Two University of California, Davis, agricultural economists, Richard Sexton and Daniel Sumner, said arguments that Proposition 12 will force all pork producers to comply even if they don't sell into California are “based on fundamentally flawed and implausible economic premises.” The two economists, who didn't file in support of either side in the case, said California consumers who will pay more at the grocery store will be most economically affected.
The case has caught the attention of trade groups representing hog farmers in Canada and Mexico that back the arguments of the two agriculture organizations. The National Association of Manufacturers, the Pharmaceutical Research and Manufacturers of America and the U.S. Chamber of Commerce have also filed amicus briefs laying out reasons the Supreme Court should rule against California.
The Biden administration backs the pork producers. Solicitor General Elizabeth Prelogar filed an amicus brief in June recommending that the Supreme Court reverse the decision by the 9th Circuit Court of Appeals that said opponents of the state law had failed to make a sufficient argument that it violated the commerce clause.
Prelogar advised the justices to send the case back to the lower court. Twenty-six state attorney generals have submitted briefs supporting Supreme Court action to overturn the lower court’s decision in California’s favor.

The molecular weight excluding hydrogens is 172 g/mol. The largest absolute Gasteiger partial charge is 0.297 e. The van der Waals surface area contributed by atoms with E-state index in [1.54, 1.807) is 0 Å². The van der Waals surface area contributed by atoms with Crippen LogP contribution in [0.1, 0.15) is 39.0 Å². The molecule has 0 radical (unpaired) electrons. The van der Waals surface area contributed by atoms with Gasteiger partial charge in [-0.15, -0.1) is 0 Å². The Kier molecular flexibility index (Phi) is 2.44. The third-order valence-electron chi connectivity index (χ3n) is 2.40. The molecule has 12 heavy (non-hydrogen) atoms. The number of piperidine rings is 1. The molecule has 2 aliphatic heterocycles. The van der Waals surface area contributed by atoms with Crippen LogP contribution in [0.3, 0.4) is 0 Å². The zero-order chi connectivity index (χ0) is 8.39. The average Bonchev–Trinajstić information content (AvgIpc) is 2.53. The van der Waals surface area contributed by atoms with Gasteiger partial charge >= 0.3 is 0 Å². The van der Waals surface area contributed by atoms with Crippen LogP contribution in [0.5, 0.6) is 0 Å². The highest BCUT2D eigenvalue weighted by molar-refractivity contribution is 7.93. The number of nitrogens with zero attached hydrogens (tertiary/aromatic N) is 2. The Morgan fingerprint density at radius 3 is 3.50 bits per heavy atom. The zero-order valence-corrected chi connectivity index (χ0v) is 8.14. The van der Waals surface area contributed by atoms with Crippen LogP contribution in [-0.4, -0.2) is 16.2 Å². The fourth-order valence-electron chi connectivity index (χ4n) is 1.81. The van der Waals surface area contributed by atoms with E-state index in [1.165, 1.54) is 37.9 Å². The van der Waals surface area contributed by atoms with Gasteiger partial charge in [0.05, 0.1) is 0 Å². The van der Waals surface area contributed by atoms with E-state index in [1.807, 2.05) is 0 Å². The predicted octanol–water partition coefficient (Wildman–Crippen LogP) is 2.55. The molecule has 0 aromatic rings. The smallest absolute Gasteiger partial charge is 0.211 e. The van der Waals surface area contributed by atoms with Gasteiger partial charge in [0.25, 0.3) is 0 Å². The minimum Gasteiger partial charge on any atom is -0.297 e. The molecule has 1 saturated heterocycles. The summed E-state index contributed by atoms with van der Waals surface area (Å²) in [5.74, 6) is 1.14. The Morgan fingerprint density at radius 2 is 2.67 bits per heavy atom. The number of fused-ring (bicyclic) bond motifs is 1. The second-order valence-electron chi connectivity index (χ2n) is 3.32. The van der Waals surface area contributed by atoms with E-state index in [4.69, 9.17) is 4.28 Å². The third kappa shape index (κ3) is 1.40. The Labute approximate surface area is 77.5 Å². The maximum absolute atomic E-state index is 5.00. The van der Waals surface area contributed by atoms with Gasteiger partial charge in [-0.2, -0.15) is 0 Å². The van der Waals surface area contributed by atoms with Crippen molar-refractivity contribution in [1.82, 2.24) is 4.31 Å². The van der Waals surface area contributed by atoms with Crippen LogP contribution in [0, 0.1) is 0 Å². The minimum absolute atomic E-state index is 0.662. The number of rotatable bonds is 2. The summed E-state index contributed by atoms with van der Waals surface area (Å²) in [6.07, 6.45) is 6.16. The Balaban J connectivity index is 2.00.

At a Heritage Foundation discussion in September, former Solicitor General Paul Clement and former acting Solicitor General Jeffrey Wall said it is difficult to predict how justices will decide the case.
If California wins, Wall said there could be a surge in states adopting rules or laws that create a disjointed legal landscape.
“What about when Arkansas says pork has to be produced in its current methods in order to be sold in the state? Or to take a much more controversial example, what about when states say you can only do business here if you have particular kinds of abortion policies and some states say we want you to have abortion-friendly policies and some say we don’t,” Wall said.
Clement said the potential for states overreaching could increase with a ruling for California.
“Maybe they’ll decide for California in the end, but it does seem like, that compared to most cases, the prospect for balkanization is more obvious here than in the cases where it is kind of obscured,” Clement said.
Whatever the outcome, Shapiro of the Manhattan Institute said the case could clarify the precedent from the 1970 case.
“Pike’s half-century balancing test, which has allowed plenty of lawyers to bring home the bacon, will be retired and replaced by something perhaps that will be more clear regulation,” he said.